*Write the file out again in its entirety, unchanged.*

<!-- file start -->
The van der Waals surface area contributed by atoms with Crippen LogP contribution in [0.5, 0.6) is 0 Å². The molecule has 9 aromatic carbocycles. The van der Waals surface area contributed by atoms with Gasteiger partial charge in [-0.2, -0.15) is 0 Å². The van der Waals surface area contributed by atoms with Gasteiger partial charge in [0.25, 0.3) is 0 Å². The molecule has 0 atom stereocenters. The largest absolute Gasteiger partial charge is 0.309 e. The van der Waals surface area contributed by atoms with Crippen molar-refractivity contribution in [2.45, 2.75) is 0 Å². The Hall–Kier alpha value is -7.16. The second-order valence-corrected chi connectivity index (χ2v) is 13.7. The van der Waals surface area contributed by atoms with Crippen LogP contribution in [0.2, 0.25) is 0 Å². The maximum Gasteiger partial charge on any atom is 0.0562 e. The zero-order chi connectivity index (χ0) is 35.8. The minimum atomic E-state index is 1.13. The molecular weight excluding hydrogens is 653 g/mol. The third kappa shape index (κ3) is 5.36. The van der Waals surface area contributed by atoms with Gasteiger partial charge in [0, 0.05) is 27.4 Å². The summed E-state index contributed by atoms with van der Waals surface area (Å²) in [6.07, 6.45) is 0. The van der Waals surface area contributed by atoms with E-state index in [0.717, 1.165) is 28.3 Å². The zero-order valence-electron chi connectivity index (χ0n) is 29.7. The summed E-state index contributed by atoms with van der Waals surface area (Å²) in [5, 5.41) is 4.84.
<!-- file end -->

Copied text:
The van der Waals surface area contributed by atoms with Crippen LogP contribution in [0.5, 0.6) is 0 Å². The molecule has 9 aromatic carbocycles. The van der Waals surface area contributed by atoms with Gasteiger partial charge in [-0.2, -0.15) is 0 Å². The van der Waals surface area contributed by atoms with Gasteiger partial charge in [0.25, 0.3) is 0 Å². The molecule has 0 atom stereocenters. The largest absolute Gasteiger partial charge is 0.309 e. The van der Waals surface area contributed by atoms with Crippen molar-refractivity contribution in [2.45, 2.75) is 0 Å². The Hall–Kier alpha value is -7.16. The second-order valence-corrected chi connectivity index (χ2v) is 13.7. The van der Waals surface area contributed by atoms with Crippen LogP contribution in [0.2, 0.25) is 0 Å². The maximum Gasteiger partial charge on any atom is 0.0562 e. The zero-order chi connectivity index (χ0) is 35.8. The minimum atomic E-state index is 1.13. The molecular weight excluding hydrogens is 653 g/mol. The third kappa shape index (κ3) is 5.36. The van der Waals surface area contributed by atoms with Gasteiger partial charge in [0, 0.05) is 27.4 Å². The summed E-state index contributed by atoms with van der Waals surface area (Å²) in [6.07, 6.45) is 0. The van der Waals surface area contributed by atoms with E-state index in [0.717, 1.165) is 28.3 Å². The zero-order valence-electron chi connectivity index (χ0n) is 29.7. The summed E-state index contributed by atoms with van der Waals surface area (Å²) in [5, 5.41) is 4.84.